Although Snowdonia is not as prettily dressed up with pastures, oakwoods or cottage gardens as the Lake District and it's not as wild and spacious as Scotland, it shares many of the best attributes of both places - and in just the right measure. And yet, while the Lake District and Scotland have been well served by mountain guide books, there has never been a comprehensive illustrated guide to the mountains of Snowdonia. The Pictorial Guides to the Mountains of Snowdonia by John Gillham changes all that. Influenced in his early years by the works of Poucher and Wainwright, Gillham has adopted a unique style of 3D mapping that proved popular in his long-running TGO magazine series 'Way to Go'. In a brand new series of four books he uses the drawings to good effect, charting ascents up almost all the Snowdonian mountains, whether they be well-known or seldom-trod. The books are sumptuously illustrated by the author's colour photographs, which have been taken in all seasons and in all weather conditions. The Pictorial Guide to the Mountains of Snowdonia Vol 1 - the Northern Peaks is the first in the series of four books. This volume encompasses the Carneddau, the Glyderau and the Nantgwynant ranges. Mountains, famous and not-so-famous, large and not-so-large, are brought to life by the author's panoramic 3-D sketch maps. In the north the Carneddau are the Cairngorms of Wales, with a great expanse of long broad ridges rising from the Irish Sea. In the north they are remote, and a serene quietude reigns, while in the south the more celebrated peaks such as Carnedd Llewellyn are higher and more bouldery, with their northern faces scoured by glaciers into cliffs, crags and gullies. The Glyderau peaks face the Carneddau across Nant Ffrancon and the Llugwy valley. They're compact, rugged, and more random in their sculptural makeup: more Giacometti than Henry Moore. But all the great mountain features are here: corries, jagged spurs, tarns, ridges and waterfalls. Both the scrambler and the walker will be in their element. Less well known are the mountains of Nantgwynant, which lie to the east of Snowdon. Moel Siabod, the northern bastion, is a mighty peak with two fine ridges and a rocky spur providing a sporty ascent to the summit. The peaks to its south are knobbly, grassy in some places: heathery in others, and have jewel-like tarns made secretive by the rocky bluffs that protect them from the elements. Northern Snowdonia awaits your discovery….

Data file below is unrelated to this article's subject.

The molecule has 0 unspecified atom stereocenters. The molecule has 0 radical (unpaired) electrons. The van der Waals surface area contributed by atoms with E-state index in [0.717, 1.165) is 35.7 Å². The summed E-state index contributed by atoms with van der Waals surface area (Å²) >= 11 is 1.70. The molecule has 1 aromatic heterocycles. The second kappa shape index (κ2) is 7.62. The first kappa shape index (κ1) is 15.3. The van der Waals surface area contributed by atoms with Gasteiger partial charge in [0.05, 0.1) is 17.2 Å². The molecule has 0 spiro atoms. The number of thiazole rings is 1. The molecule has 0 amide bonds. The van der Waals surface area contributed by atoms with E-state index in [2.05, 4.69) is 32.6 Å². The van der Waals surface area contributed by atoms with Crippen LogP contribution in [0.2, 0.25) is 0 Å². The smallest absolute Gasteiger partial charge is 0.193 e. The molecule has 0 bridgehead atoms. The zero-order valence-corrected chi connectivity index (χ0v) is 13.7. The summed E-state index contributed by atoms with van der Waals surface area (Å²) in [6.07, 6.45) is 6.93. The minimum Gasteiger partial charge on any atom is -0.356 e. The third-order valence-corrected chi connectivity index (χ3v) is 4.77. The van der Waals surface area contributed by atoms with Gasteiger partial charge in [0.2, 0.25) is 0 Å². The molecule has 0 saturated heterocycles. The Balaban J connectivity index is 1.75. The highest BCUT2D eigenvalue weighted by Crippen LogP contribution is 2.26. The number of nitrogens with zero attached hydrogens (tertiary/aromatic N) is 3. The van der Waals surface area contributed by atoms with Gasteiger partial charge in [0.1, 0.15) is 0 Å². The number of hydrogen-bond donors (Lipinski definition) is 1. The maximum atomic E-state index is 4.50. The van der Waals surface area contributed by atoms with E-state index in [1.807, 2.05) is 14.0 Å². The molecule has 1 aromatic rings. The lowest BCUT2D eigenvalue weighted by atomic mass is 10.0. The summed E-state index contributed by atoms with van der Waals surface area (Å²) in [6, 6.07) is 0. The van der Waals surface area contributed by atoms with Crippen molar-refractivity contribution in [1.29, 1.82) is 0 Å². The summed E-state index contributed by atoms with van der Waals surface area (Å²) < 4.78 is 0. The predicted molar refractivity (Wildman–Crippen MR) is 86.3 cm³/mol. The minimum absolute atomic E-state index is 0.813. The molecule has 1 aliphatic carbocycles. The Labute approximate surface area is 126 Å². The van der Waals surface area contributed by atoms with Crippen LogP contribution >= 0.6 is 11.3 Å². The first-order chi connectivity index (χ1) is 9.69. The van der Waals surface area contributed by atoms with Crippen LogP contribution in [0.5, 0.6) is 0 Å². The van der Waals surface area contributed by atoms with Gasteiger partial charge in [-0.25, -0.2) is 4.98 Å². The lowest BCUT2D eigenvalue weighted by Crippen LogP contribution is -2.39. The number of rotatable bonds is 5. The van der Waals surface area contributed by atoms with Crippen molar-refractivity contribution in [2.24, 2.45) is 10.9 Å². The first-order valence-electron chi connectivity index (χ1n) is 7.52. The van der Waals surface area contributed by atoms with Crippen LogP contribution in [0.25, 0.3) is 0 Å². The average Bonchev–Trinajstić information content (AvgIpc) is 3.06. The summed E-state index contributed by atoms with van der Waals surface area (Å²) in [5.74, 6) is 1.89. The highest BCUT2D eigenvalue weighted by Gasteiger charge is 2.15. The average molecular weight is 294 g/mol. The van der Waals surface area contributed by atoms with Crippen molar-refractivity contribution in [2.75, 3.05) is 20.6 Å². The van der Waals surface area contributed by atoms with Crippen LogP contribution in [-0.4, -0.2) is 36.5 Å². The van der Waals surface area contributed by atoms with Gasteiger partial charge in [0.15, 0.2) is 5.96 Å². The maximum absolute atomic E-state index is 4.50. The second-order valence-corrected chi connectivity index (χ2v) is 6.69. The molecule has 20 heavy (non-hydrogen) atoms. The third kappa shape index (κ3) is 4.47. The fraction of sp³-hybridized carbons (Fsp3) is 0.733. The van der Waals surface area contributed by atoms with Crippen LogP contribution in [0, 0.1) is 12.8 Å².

This attractive and cleverly structured guide gives walkers ten of the finest challenging walks and scrambles on the high mountains of the Snowdonia National Park in a popular pocketable format. With clear information, an introduction for each walk, expertly written numbered directions, large scale Ordnance Survey maps, eye-grabbing panoramic photographs, and interpretation of points of interest along the way, these book covers walks at Llech Ddu Spur, Bochlwyd Horseshoe, Tryfan, Gribin Ridge, Snowdon Horseshoe, Cwm Glas Horseshoe, South Snowdon Horseshoe, Nantlle Ridge, Cnicht & Moelwynnion and Rhinog Fach.
This is the fourth of four volumes providing the most comprehensive coverage of the mountains of the Snowdonia National Park. The Southern Peaks encompases the ranges of Cadair Idris, which rises from the sandbars and surf of the Mawddach Estuary like great walls of splintered rock; the neighbouring Tarren and Dyfi Hills, where hard Ordovician rock meets soft Silurian shale, and the fine Aran ridges high above the fields and lake of Bala.
Looks at major and minor tourist attractions, restaurants, and accommodations, and offers practical information about changing money, transportation, and customs
Rough Guides Staycations Snowdonia & North Wales Make the most of your time on Earth with the ultimate travel guides. Inspirational and informative new pocket guide, making the most of holidaying at home in the UK through clearly laid-out walks and tours. Explore the best of Snowdonia & North Wales with this unique travel guide, packed full of insider information and stunning images. From making sure you don't miss out on must-see, top attractions like Llechwedd Slate Caverns, Zip World and Mount Snowdon, to discovering cultural gems, including the thirteenth-century Caernarfon Castle with its distinctive limestone and sandstone banding, twisting loops that make up the Ffestiniog Railway and the distinctive seaside 'village' of Portmeirion, the easy-to-follow, ready-made walking and driving routes will save you time, and help you plan and enhance your staycation in Snowdonia & North Wales. Features of this travel guide to Snowdonia & North Wales: - 9 walks and tours: detailed itineraries feature all the best places to visit, including where to eat along the way - Local highlights: discover the area's top sights and unique attractions, and be inspired by stunning imagery - Time-saving itineraries: carefully planned routes will help inspire and inform your on-the-road experiences - Historical and cultural insights: learn more about the Snowdonia's rich history with fascinating cultural insights throughout - Insider recommendations: where to stay and what to do, from active pursuits to themed trips - Rainy day recommendations: uncover plenty of options, whatever the weather throws at you - Practical full-colour maps: with every major sight and listing highlighted, the full-colour maps make on-the-ground navigation easy - Key tips and essential information: from transport to hours of operation, we've got you covered - New for 2021: the latest guidance to all the places you should discover in Snowdonia - Covers: The North Coast and Carneddau Mountains, Anglesey, Beddgelert and Porthmadog, Snowdon from Caernarfon, the Lleyn Peninsula, Tremadog Bay to Mawddach Estuary, Wrexham to Bala, Dolgellau to Cadair Idris and the Aran Mountains, Cadair Idris to Machynlleth Looking for a comprehensive guide to Wales? Check out the Rough Guide to Wales for a detailed and entertaining look at all the country has to offer. About Rough Guides: Rough Guides have been inspiring travellers for over 35 years, with over 30 million copies sold. Synonymous with practical travel tips, quality writing and a trustworthy 'tell it like it is' ethos, the Rough Guides list includes more than 260 travel guides to 120+ destinations, gift-books and phrasebooks.